Beckham declined to name names, saying it would be "disrespectful", but is already pushing the team as a superstar brand by tempting Miami's NBA MVP LeBron James to become involved.

Beckham presented his vision for the future of professional soccer in Miami on Wednesday as the commissioner of MLS welcomed the former England captain’s decision to formally exercise the franchise ownership option he was granted when he signed for the LA Galaxy.

With the picturesque Miami waterfront as a backdrop, and standing beneath the tropical foliage dangling from the pergola of the city’s brand new Perez Arts Museum, Beckham spoke passionately of a bright new beginning for the sport in “the world’s most vibrant city” that would follow his creation of a brand new club.

It was, he said, “a deeply personal project, I want to make it my own team.” He promised some of the world’s greatest players, a top-class coach, a Kids Academy to develop the stars of tomorrow, and a successful and community-focused club in the heart of the city’s downtown area that already hosts the basketball championship-winning Miami Heat.

Don Garber, the MLS commissioner, was no less enthusiastic at the well-attended press conference, praising a player whom he said had “set the stage” for the rise in soccer’s popularity in the United States since his championship-winning spell in Los Angeles.

“He’s had an incredible impact on our sport in this country,” Garber said. “As a player he kept us on the edge of our seats. He’s incredibly focused and incredibly smart. Very few people have that focus that enables him to translate what made him a great athlete into what will make him a great owner.”

Garber added: "This is the first time in the modern era that an ex-athlete has joined the ranks of owner. As a player and ambassador for MLS he's had an amazing impact on our league. He helped motivate champions like Thierry Henry come to the MLS."

Cheered on by 40 to 50 vocal South Florida fans, most waving specially prepared MLS Miami scarves, Beckham addressed the “bumps in the road” that he said would make the next two to three years hard work until the as-yet unnamed Miami franchise is ready to take to field.

Chief among them is the construction of a new 25,000-seat stadium in Miami that will host his new venture. Beckham, who landed the franchise for a cut-price $25 million as part of his MLS contract, has partnered with entertainment impresario Simon Fuller and Bolivian telecoms billionaire Marcelo Claure to raise the funds and promised: “We do not want public funding.”

Yet they group still needs the backing of the Miami-Dade commission, which still has criticism ringing in its ears over the recent construction of Miami Marlins’ baseball stadium that some critics say will leave taxpayers on the hook for more than $1 billion.

Despite having looked at several sites in the city, especially vacant commission-owned land at the Port of Miami that could be leased, and which Beckham favours, he admitted that no deal was yet in place for construction to begin.

In fact, Carlos Gimenez, the Miami-Dade mayor, confessed that he had only begun formal discussions with the Beckham group a week ago, and that they had still only got as far as talking about how to proceed. But Gimenez, who at one point started talking about “Mr Beckman”, said he did not anticipate any hold-ups. “There is political support to get this done,” he said.

MLS rules dictate that a stadium deal must be in place for franchise ownership to be confirmed and to move forward, but there seems to be little prospect of the league placing obstacles in Beckham’s way, even if it means the team must play its first season or two at a rented ground, such as Marlins Park, while its own stadium is finished.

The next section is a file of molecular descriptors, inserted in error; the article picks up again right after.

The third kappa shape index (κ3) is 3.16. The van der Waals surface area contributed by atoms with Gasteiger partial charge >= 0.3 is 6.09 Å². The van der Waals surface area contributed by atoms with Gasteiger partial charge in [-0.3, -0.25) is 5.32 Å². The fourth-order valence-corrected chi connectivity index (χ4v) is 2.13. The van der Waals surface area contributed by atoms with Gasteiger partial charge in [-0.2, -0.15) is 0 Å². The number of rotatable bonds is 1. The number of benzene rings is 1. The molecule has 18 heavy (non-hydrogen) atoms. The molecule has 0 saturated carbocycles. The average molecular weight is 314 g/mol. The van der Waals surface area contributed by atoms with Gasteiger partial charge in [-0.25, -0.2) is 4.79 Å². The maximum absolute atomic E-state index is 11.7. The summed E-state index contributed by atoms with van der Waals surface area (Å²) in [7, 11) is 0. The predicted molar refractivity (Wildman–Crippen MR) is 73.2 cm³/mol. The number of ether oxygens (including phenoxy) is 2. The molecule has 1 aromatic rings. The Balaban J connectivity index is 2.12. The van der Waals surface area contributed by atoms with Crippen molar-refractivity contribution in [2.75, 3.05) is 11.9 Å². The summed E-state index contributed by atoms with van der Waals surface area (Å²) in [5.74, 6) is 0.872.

“We will be in downtown,” Beckham said. “You can’t build a stadium in six months but once we have a site and work with the mayor and the commissioners, we will be quick. Hopefully.”

Meanwhile, despite Beckham’s assurances that his group would not seek county taxpayers’ money for the stadium, he has appointed a lobbyist in Tallahassee to explore options for securing state subsidies that other professional sports teams in Florida have enjoyed.

Wednesday's announcement comes at a busy time for the sport in Miami. The city is aiming to reestablish itself as a hub for the game nationally, and announced on Tuesday the line-up for this summer’s Guinness International Champions Cup at the Miami Dolphins’ Sun Life Stadium. Manchester United, Manchester City, Real Madrid, AC Milan, Inter Milan, Liverpool FC, AS Roma and Olympiacos will face off in the tournament in August, two months after England complete their pre-World Cup warm-up with two friendlies there, against Ecuador and Honduras.

Last summer, 67,000 fans saw Real Madrid beat Chelsea 3-1 in Miami, and 71,000 watched Brazil play Honduras, the largest crowd ever for a soccer game in the state. Beckham said the revitalisation of interest in the sport in South Florida was a far cry from 13 years ago, when Miami Fusion, the last professional MLS team to play in the region, folded after losing more than $15 million in only three seasons. Garber acknowledged that no other city in the country had been awarded such a “second chance” with a new franchise after the demise of a previous one through lack of interest.

Alfredo Cevallos, 40, a Fort Lauderdale-based fan among those at today’s event, said he was delighted at the return of professional soccer to Miami.

“We’ve been waiting a long time for this moment,” he said. “We’re thankful to Beckham for bringing his team here and his star power is a big part of making this work. He’ll fill the seats.”

MLS, which will begin its 19th season in March, currently features 19 clubs with teams in New York City and Orlando set to join in 2015.



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 Post subject: Re: Star Spangled Football In The MLS
PostPosted: Sun Mar 23, 2014 12:49 pm 
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Defoe has hit the ground running in Toronto with 3 goals on his first 2 matches


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 Post subject: Re: Star Spangled Football In The MLS
PostPosted: Sun Jun 01, 2014 4:03 pm